Sarajevo 11541 Red Line

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Friday March 6th April 2012 marked 20 years since the seige of Sarajevo. It was also our full day for touring around Sarajevo, the beautiful capital city of Bosnia Herzogovina – a city with a tragic past. Wondering why the trams had stopped running, we were informed that 11,541 red seats had been placed in the street – one seat for each person, including the children, who had died during the seige.

This was a very sombre sight – a sea of red which visually portrayed the huge death toll. This seige lasted four years, the longest seige in modern European history. According to our young tour guide who was a 5 year old child when it started, the people lived in terror predominantly in the basements of houses, without electricity, heating, suffiicient food and provisions.  Many devised recipes for cooking grass in order to survive.

At midday, the city was encouraged to stop for one hour. At 2pm a memborable concert was held to the ’empty chairs’. For the last item of the concert, students took a place in front of chairs to denote survival, a new Sarajevo and a time of peace.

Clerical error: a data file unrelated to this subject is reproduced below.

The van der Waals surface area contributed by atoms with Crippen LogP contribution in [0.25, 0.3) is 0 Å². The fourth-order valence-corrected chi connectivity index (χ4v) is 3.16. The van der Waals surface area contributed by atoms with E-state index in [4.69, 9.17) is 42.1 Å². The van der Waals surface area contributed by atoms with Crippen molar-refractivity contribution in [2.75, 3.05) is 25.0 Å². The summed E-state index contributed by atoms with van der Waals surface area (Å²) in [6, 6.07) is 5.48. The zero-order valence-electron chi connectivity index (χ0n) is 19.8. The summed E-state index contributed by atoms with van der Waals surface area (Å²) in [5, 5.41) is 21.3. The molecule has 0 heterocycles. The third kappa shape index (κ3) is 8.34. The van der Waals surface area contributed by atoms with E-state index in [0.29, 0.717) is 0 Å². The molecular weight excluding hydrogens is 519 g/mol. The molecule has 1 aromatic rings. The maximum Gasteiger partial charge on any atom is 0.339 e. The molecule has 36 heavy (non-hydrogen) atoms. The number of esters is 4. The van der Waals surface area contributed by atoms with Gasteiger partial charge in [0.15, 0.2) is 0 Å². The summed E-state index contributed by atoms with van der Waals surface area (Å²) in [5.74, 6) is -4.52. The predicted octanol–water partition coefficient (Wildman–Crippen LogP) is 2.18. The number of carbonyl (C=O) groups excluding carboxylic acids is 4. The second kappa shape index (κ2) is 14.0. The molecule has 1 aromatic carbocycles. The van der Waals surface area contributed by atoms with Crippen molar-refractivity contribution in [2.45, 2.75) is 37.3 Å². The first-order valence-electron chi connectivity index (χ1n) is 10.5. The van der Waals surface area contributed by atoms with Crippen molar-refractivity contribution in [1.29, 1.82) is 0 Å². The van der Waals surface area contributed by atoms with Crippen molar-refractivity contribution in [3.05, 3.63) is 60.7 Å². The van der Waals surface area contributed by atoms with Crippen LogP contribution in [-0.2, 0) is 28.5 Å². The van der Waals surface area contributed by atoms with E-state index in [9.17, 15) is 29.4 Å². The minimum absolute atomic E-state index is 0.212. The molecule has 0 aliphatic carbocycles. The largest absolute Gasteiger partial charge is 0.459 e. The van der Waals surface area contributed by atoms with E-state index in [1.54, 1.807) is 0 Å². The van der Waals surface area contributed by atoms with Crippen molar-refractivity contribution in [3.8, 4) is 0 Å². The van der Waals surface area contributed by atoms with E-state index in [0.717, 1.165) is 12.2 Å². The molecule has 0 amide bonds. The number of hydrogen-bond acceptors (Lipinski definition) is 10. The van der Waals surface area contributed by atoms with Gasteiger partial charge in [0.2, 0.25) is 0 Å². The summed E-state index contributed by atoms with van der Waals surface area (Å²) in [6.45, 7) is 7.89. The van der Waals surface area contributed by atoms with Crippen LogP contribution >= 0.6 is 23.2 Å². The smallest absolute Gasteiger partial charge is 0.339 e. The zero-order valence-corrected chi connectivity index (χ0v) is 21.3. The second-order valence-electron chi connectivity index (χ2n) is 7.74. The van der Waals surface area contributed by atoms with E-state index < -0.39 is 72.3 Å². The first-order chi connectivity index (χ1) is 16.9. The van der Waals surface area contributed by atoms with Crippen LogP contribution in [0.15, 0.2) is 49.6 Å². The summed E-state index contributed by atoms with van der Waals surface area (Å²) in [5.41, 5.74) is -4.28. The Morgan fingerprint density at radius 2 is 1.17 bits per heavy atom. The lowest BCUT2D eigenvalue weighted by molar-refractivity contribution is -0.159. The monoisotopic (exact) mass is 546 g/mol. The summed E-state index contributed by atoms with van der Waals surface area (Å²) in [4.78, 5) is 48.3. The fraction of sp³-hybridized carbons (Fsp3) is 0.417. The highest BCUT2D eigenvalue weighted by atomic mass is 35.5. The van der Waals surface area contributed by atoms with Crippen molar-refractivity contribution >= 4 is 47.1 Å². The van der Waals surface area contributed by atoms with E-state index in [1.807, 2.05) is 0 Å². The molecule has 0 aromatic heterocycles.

I could not help but wonder how this seige would have fared today with mobile phones, twitter, facebook, youtube and the social learning that could quickly go viral with technology. Would it have lasted the four years?

It was also a reminder of how important global education is – understanding our different cultures, religions, ideologies etc to skill our students with tolerance, understanding and the means to communicate through such issues.

One response to “Sarajevo 11541 Red Line

  1. What a incredible memorial. Have you ever read Zlata’s Diary? It was written by a Year Five girl who lived in Sarajevo during the war. She records her life as a normal girl and then what happens as her city and her life are turned upside down. Unlike Anne Frank, Zlata survived and is now married and living in France. She recently published a book called Stolen Voices by Zlata Filipovich. It is written by young people from World War 1 through to the Iraq War. It is heart wrenching.

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